About this blog

WELCOME! My name is Ann Mortimer and I'm a professional watercolour artist and tutor from Nottingham, UK.

This is a "learn how to" and "problem solving" blog covering WATERCOLOUR TECHNIQUES.

You can look for things that interest you in the blog archive on the side bar when various topics have built up over time!

I'll be covering thing such as colour mixing, negative painting, using masking fluid, laying washes, painting water and all sorts of other things.

Tuesday, 7 February 2012

How to use your watercolours...PALETTES

A little tip about using your colours today.

There are two ways of buying and storing your colours

In a box of ready made PANS as in a paintbox which you wet and work up with your brush


In TUBES, which you squeeze out and then mix with water.

My tip, even to someone completely new to watercolour, is to buy some tubes and an empty plastic palette with a lid and make up your own palette.

I have led many watercolour day workshops where very keen painters have had to spend half an hour or so finding their colours and sorting out a way of using them. This is valuable painting time lost!
Choose a few tube colours. You could even start with just three, a blue, (ultramarine), a red (alizarin crimson) and a yellow (raw sienna). Squeeze them into separate small sections of an empty plastic palette, leaving some empty sections in between. Then you have lovely juicy soft paint to work with and to start painting with straight away. With these three primary colours you can mix all the colours of the colour wheel.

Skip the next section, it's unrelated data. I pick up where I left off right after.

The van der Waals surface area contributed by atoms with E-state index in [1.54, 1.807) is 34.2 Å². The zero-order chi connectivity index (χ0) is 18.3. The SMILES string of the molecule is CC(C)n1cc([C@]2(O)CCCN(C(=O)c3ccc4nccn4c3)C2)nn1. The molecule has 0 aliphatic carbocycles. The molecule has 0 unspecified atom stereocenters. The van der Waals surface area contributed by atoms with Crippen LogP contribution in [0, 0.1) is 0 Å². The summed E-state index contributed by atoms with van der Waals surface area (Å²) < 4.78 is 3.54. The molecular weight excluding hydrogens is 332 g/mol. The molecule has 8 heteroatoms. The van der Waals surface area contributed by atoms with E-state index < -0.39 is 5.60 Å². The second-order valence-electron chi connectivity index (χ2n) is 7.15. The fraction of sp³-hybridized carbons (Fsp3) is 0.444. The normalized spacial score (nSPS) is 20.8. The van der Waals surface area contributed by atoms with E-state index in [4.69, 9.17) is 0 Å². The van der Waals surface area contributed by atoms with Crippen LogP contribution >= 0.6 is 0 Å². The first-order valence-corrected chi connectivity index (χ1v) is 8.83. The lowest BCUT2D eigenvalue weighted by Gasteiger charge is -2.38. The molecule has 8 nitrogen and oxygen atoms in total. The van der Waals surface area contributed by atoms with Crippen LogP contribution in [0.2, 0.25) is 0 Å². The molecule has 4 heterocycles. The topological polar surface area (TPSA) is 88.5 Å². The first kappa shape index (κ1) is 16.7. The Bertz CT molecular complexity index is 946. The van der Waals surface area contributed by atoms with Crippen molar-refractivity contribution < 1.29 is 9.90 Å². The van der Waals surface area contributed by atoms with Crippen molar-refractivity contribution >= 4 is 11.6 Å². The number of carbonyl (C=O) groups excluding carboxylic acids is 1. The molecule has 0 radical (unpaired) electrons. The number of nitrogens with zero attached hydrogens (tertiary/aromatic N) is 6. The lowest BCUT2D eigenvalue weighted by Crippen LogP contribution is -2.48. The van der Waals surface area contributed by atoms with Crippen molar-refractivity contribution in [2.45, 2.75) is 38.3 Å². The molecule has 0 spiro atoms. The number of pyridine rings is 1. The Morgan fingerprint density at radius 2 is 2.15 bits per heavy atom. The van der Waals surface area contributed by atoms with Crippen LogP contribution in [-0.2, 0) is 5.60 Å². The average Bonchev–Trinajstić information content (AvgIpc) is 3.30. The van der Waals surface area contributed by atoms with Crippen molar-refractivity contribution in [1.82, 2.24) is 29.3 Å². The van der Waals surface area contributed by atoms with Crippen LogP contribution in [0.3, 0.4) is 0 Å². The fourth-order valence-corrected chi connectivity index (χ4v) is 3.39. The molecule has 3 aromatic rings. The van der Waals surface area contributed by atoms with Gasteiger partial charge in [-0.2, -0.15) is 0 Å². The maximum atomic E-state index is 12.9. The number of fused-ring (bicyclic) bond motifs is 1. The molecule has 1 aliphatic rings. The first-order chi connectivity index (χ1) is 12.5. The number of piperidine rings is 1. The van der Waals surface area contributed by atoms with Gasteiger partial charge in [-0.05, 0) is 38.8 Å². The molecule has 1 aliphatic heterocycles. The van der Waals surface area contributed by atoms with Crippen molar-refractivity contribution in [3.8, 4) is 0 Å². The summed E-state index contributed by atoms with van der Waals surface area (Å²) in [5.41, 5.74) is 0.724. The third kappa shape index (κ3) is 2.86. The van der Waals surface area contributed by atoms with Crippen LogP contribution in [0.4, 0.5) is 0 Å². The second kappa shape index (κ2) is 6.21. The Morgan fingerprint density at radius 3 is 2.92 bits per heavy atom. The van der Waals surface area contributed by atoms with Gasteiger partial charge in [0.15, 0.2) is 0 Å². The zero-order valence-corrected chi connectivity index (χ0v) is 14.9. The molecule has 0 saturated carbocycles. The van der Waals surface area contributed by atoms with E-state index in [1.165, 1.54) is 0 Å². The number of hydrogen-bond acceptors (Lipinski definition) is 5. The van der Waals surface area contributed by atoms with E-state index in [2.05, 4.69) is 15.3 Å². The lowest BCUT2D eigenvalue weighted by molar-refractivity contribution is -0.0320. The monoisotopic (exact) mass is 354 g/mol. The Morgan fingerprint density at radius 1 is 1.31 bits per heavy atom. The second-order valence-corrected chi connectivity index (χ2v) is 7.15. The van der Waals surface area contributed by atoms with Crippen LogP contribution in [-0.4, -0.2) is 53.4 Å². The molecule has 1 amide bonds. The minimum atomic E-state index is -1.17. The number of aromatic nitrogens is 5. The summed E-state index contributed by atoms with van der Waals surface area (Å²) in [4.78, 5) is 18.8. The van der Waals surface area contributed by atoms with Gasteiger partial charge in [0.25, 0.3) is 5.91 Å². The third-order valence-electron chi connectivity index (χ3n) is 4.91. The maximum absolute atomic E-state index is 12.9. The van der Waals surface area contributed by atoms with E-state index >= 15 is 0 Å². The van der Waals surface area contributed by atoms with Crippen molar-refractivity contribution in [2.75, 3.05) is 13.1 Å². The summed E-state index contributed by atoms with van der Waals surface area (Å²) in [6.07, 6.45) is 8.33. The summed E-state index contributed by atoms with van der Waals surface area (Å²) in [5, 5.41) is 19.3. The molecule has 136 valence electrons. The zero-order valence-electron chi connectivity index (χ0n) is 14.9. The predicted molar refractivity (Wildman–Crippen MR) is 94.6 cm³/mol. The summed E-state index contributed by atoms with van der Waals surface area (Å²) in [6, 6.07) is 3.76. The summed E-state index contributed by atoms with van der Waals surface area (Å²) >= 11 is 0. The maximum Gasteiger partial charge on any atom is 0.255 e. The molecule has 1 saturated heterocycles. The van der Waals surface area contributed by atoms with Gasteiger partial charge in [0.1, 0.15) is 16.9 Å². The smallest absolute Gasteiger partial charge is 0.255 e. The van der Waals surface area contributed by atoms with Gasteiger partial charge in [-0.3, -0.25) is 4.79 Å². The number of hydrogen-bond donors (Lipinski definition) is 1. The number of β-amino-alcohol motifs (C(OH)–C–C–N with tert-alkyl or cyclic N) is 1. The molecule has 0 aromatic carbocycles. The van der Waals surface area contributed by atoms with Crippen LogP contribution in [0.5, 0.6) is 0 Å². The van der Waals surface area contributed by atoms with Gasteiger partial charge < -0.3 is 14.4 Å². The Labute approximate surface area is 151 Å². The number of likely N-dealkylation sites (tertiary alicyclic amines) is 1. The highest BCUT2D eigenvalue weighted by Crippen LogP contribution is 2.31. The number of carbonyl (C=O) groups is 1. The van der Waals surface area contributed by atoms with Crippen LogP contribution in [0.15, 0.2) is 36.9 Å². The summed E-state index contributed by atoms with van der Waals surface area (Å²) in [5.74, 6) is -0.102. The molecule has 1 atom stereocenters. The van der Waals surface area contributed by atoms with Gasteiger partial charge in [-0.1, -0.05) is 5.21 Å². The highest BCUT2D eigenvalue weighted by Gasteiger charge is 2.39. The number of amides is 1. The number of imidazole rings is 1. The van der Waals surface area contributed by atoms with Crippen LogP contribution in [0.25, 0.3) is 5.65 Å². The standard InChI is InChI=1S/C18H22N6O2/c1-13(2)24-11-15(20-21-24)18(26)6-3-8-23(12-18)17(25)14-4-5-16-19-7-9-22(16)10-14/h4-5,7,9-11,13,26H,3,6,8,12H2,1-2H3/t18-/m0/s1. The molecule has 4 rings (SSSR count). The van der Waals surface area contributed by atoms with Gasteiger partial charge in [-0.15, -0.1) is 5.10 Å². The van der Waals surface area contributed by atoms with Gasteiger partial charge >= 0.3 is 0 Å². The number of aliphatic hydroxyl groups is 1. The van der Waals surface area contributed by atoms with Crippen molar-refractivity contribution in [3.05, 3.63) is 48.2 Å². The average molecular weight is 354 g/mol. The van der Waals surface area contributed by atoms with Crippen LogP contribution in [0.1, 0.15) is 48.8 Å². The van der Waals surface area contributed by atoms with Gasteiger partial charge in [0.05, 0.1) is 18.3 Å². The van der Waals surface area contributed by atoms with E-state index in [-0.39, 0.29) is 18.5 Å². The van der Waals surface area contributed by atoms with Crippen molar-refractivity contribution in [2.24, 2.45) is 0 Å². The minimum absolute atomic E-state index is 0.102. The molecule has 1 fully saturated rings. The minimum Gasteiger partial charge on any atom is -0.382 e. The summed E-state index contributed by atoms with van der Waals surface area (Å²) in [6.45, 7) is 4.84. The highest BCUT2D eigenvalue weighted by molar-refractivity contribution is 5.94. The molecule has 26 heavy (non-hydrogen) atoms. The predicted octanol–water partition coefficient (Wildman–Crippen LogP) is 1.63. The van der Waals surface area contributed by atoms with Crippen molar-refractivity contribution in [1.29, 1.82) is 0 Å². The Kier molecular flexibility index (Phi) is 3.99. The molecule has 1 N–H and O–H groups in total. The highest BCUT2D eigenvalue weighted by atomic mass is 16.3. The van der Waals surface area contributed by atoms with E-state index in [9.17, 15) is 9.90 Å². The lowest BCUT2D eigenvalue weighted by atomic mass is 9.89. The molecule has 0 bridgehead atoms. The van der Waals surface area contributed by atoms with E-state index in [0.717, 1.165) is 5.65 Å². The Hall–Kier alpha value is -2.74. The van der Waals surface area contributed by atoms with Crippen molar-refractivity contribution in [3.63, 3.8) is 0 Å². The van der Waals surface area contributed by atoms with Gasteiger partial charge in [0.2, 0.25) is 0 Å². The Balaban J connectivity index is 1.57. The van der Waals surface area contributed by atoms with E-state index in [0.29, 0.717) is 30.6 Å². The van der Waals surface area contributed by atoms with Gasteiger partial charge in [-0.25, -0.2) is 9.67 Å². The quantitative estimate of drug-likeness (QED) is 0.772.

When you can, add more colours. Perhaps a cool yellow such as aureolin, a cool blue such as Winsor blue, and a different red, such as burnt sienna.

This way you will gradually get to know your colours as you use them and not be confused with all the different names and hues.

It's important to always keep the colours topped up in the palette and leave them in the same position. Then you get to know the colours simply by where they are in the palette. And they will be ready to use as soon as you open the lid. No desperate searching around!

The photo above shows my palette. You can see that I've got the different hues, yellows, reds, blues, greens together in a sort of colour wheel. They are tube colours squeezed out into the small sections and I have got some colours ready in the big sections to use in a painting.

I've been using this palette for years and have collected the colours I use most in it. It took some time to do that. I keep topping up the colours and they stay moist, especially if I spray them with a small water spray before starting to paint.

People often get confused with the different blues...well if you have them together like this, you can see the difference between the warm flat cobalt blue and the cool brighter Winsor blue. You soon get to know them and this makes your choice of which blue to use so much more straightforward.

The tube colours...I use Winsor and Newton Artists...and the empty palette are available on line.

Enjoy setting up your palette!


  1. Do you just fold the pallet when you're through to keep the paints from drying out? Is so, how do the paints wells, which will be on top of each other, keep from mixing together?

  2. Hi Carol,
    Good question! If you have just put freshly squeezed paint into the palette before closing it, the paint might run. But after a painting session, the paint will have skinned over slightly and should not move. The paint is quite thick and does harden which is why it's. Agood idea to keep the paint moist by letting a thin stream of water run over the paint while you are washing the palette before a painting session.
    So I haven't found it to be a problem as long as the paint has skinned over a bit before closing the kid.
    Hope this helps!

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  4. Hello Ann, Just found your tutorials on Youtube and they are unbelievably
    beautifull. Just like to ask you how are your colors set up on your palette?
    they seem put there with great care of colour choice. Really hope you can help me. Lots of love from Ann in Sweden